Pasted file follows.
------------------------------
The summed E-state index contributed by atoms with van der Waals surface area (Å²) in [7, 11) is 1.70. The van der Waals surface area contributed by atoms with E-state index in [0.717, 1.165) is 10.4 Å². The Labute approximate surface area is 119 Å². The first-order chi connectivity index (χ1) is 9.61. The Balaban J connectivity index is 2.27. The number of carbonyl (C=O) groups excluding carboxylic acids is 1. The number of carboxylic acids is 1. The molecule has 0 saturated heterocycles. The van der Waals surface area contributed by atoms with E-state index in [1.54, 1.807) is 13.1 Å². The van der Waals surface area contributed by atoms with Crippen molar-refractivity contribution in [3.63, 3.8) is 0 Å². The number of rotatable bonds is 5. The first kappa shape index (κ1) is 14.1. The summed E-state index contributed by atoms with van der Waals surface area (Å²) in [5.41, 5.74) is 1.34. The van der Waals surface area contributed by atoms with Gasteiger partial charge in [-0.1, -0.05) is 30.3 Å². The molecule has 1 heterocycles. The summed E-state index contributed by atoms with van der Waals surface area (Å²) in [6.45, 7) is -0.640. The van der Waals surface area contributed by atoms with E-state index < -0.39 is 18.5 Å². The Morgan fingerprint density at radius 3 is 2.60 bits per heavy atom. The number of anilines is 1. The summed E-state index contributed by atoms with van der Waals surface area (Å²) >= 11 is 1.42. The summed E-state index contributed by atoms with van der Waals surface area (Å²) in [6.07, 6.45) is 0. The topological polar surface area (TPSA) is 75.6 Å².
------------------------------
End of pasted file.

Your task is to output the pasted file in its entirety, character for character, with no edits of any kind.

The summed E-state index contributed by atoms with van der Waals surface area (Å²) in [7, 11) is 1.70. The van der Waals surface area contributed by atoms with E-state index in [0.717, 1.165) is 10.4 Å². The Labute approximate surface area is 119 Å². The first-order chi connectivity index (χ1) is 9.61. The Balaban J connectivity index is 2.27. The number of carbonyl (C=O) groups excluding carboxylic acids is 1. The number of carboxylic acids is 1. The molecule has 0 saturated heterocycles. The van der Waals surface area contributed by atoms with E-state index in [1.54, 1.807) is 13.1 Å². The van der Waals surface area contributed by atoms with Crippen molar-refractivity contribution in [3.63, 3.8) is 0 Å². The number of rotatable bonds is 5. The first kappa shape index (κ1) is 14.1. The summed E-state index contributed by atoms with van der Waals surface area (Å²) in [5.41, 5.74) is 1.34. The van der Waals surface area contributed by atoms with Gasteiger partial charge in [-0.1, -0.05) is 30.3 Å². The molecule has 1 heterocycles. The summed E-state index contributed by atoms with van der Waals surface area (Å²) in [6.45, 7) is -0.640. The van der Waals surface area contributed by atoms with E-state index < -0.39 is 18.5 Å². The Morgan fingerprint density at radius 3 is 2.60 bits per heavy atom. The number of anilines is 1. The summed E-state index contributed by atoms with van der Waals surface area (Å²) >= 11 is 1.42. The summed E-state index contributed by atoms with van der Waals surface area (Å²) in [6.07, 6.45) is 0. The topological polar surface area (TPSA) is 75.6 Å².